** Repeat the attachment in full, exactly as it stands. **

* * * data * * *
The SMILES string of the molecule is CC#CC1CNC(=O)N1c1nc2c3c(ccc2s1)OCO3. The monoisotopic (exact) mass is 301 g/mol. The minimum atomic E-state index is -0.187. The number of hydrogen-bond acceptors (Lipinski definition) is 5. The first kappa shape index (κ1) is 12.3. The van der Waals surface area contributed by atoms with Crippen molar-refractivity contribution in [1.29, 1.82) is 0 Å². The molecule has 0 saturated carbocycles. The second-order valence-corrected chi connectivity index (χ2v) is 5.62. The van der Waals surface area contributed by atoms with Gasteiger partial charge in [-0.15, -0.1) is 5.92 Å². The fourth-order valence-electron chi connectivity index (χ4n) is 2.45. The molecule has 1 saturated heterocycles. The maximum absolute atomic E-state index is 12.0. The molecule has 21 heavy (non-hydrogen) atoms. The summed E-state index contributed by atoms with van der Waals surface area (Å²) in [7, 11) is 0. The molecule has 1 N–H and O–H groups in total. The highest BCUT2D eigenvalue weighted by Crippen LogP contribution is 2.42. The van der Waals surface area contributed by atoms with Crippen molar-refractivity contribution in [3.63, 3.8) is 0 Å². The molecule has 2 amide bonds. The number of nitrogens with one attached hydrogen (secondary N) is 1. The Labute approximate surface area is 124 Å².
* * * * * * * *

The SMILES string of the molecule is CC#CC1CNC(=O)N1c1nc2c3c(ccc2s1)OCO3. The monoisotopic (exact) mass is 301 g/mol. The minimum atomic E-state index is -0.187. The number of hydrogen-bond acceptors (Lipinski definition) is 5. The first kappa shape index (κ1) is 12.3. The van der Waals surface area contributed by atoms with Crippen molar-refractivity contribution in [1.29, 1.82) is 0 Å². The molecule has 0 saturated carbocycles. The second-order valence-corrected chi connectivity index (χ2v) is 5.62. The van der Waals surface area contributed by atoms with Gasteiger partial charge in [-0.15, -0.1) is 5.92 Å². The fourth-order valence-electron chi connectivity index (χ4n) is 2.45. The molecule has 1 saturated heterocycles. The maximum absolute atomic E-state index is 12.0. The molecule has 21 heavy (non-hydrogen) atoms. The summed E-state index contributed by atoms with van der Waals surface area (Å²) in [7, 11) is 0. The molecule has 1 N–H and O–H groups in total. The highest BCUT2D eigenvalue weighted by Crippen LogP contribution is 2.42. The van der Waals surface area contributed by atoms with Crippen molar-refractivity contribution in [3.63, 3.8) is 0 Å². The molecule has 2 amide bonds. The number of nitrogens with one attached hydrogen (secondary N) is 1. The Labute approximate surface area is 124 Å².